More than a half century after the first Earth Day, with our planet in worse shape than it’s ever been, the challenge of slowing global warming and the environmental, economic and social devastation underway can sometimes feel like too much — too expensive, too complicated and too politically divisive to overcome. But when we wake up every morning in rural Marion County, Iowa, we aren’t filled with despair. We’re filled with hope in a revolutionary idea: that farmers will help mitigate climate damage that farmers will help mitigate climate damage if we pay them to make their operations more resilient and sustainable. (No paywall)
Although EPA administrator Scott Pruitt favors elimination of tax credits for wind and solar power, he isn't calling the shots for the administration, said Sen. Chuck Grassley of Iowa, the No. 2 state in wind-generated electricity. Treasury Secretary Steven Mnuchin "will be in the room when these agreements are made," said Grassley, a member of the tax-writing Finance Committee, and Mnuchin backs an ongoing phase-down of wind and solar tax credits."
Agriculture Secretary Tom Vilsack announced $300 million in loans and grants to help small businesses switch to more energy efficient equipment and renewable energy sources such as solar panels. "Cutting energy waste is one of the fastest, easiest and cheapest ways to help families save money on their energy bills while reducing carbon pollution," said Vilsack.
Sundrop Farm, a 20-hectare site near Port Augusta in the South Australian desert, is "the first agricultural system of its kind in the world and uses no soil, pesticides, fossil fuels or groundwater," says New Scientist. The farm runs on solar-generated electricity and desalinates seawater that is piped 5.5 km to the farm, which the news site says "might be the face of farming in the future."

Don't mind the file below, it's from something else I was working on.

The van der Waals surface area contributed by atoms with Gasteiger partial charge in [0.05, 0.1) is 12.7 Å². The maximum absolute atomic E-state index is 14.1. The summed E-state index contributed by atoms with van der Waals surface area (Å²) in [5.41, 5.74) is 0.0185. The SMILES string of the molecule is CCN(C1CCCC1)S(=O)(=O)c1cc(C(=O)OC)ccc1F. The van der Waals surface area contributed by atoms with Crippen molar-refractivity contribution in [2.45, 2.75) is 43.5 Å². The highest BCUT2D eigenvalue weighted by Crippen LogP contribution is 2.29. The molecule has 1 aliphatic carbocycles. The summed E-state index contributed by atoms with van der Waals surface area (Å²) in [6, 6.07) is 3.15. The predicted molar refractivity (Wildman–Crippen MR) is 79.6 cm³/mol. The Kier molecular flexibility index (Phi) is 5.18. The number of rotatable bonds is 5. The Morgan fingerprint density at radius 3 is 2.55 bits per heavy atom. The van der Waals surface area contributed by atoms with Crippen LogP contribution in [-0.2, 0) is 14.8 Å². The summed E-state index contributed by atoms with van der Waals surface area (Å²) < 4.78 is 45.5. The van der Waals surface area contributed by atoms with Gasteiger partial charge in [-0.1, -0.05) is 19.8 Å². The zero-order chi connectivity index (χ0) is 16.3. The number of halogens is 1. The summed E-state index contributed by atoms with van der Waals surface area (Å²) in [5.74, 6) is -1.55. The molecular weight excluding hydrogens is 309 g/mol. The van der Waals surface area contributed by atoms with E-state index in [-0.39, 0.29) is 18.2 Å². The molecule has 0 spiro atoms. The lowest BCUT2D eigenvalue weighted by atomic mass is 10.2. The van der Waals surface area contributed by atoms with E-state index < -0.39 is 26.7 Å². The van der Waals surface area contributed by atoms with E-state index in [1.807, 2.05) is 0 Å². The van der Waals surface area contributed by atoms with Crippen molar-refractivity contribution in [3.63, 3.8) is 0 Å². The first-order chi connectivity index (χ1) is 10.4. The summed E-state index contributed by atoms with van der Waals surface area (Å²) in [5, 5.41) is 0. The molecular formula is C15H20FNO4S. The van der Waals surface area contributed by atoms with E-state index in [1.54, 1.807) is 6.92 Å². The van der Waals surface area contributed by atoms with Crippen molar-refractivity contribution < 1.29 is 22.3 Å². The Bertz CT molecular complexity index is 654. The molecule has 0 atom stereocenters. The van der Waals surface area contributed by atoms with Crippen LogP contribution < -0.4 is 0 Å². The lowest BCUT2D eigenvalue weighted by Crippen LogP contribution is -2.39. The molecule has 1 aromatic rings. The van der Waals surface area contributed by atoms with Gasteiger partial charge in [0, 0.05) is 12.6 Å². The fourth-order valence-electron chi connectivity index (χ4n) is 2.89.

More than 90 member-owned rural electric cooperatives in 16 states committed to install community solar projects by the end of 2017, said the White House in announcing an initiative to expand solar power and improve energy efficiency across the nation.
"More than trees have withered in California's sun. The state's biomass energy plants are folding in rapid succession, unable to compete with heavily subsidized solar farms, many of which have sprouted up amid the fields and orchards of the San Joaquin Valley," reports the Los Angeles Times.
Lawmakers are "headed for another last-minute, end-of-the-year renewal" of five-dozen tax breaks that expired at the end of 2014, reports Agri-Pulse, which quotes House Majority Leader Kevin McCarthy as saying, "In these situations, it's always coming down to the last week to see what mix we're able to get."